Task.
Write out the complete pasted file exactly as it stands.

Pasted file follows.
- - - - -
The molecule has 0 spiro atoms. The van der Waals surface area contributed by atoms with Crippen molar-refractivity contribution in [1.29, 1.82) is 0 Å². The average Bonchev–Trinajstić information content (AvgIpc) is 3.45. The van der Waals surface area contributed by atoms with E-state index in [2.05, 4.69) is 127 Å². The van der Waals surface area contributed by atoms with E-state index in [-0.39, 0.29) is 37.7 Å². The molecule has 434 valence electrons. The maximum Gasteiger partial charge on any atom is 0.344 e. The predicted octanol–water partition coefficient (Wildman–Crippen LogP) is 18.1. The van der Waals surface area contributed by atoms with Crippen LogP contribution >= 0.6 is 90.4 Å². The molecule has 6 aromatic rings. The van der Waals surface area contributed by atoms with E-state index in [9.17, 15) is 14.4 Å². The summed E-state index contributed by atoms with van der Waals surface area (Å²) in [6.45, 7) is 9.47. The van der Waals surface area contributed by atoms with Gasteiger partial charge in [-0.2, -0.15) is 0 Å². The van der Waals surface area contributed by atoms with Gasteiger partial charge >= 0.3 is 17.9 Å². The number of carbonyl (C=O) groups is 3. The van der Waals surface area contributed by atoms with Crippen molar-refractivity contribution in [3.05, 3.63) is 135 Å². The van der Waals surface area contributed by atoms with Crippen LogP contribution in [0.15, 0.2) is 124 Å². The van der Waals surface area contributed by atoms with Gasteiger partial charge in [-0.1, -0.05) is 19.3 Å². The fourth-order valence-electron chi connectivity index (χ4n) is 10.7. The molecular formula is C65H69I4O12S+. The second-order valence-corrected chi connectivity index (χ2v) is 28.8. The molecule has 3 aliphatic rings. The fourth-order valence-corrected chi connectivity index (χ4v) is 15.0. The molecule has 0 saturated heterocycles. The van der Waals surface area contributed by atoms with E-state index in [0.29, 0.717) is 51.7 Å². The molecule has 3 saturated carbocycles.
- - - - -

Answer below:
The molecule has 0 spiro atoms. The van der Waals surface area contributed by atoms with Crippen molar-refractivity contribution in [1.29, 1.82) is 0 Å². The average Bonchev–Trinajstić information content (AvgIpc) is 3.45. The van der Waals surface area contributed by atoms with E-state index in [2.05, 4.69) is 127 Å². The van der Waals surface area contributed by atoms with E-state index in [-0.39, 0.29) is 37.7 Å². The molecule has 434 valence electrons. The maximum Gasteiger partial charge on any atom is 0.344 e. The predicted octanol–water partition coefficient (Wildman–Crippen LogP) is 18.1. The van der Waals surface area contributed by atoms with Crippen LogP contribution >= 0.6 is 90.4 Å². The molecule has 6 aromatic rings. The van der Waals surface area contributed by atoms with E-state index in [9.17, 15) is 14.4 Å². The summed E-state index contributed by atoms with van der Waals surface area (Å²) in [6.45, 7) is 9.47. The van der Waals surface area contributed by atoms with Gasteiger partial charge in [-0.2, -0.15) is 0 Å². The van der Waals surface area contributed by atoms with Gasteiger partial charge >= 0.3 is 17.9 Å². The number of carbonyl (C=O) groups is 3. The van der Waals surface area contributed by atoms with Crippen molar-refractivity contribution in [3.05, 3.63) is 135 Å². The van der Waals surface area contributed by atoms with Crippen LogP contribution in [0.15, 0.2) is 124 Å². The van der Waals surface area contributed by atoms with Gasteiger partial charge in [-0.1, -0.05) is 19.3 Å². The fourth-order valence-electron chi connectivity index (χ4n) is 10.7. The molecular formula is C65H69I4O12S+. The second-order valence-corrected chi connectivity index (χ2v) is 28.8. The molecule has 3 aliphatic rings. The fourth-order valence-corrected chi connectivity index (χ4v) is 15.0. The molecule has 0 saturated heterocycles. The van der Waals surface area contributed by atoms with E-state index in [0.29, 0.717) is 51.7 Å². The molecule has 3 saturated carbocycles.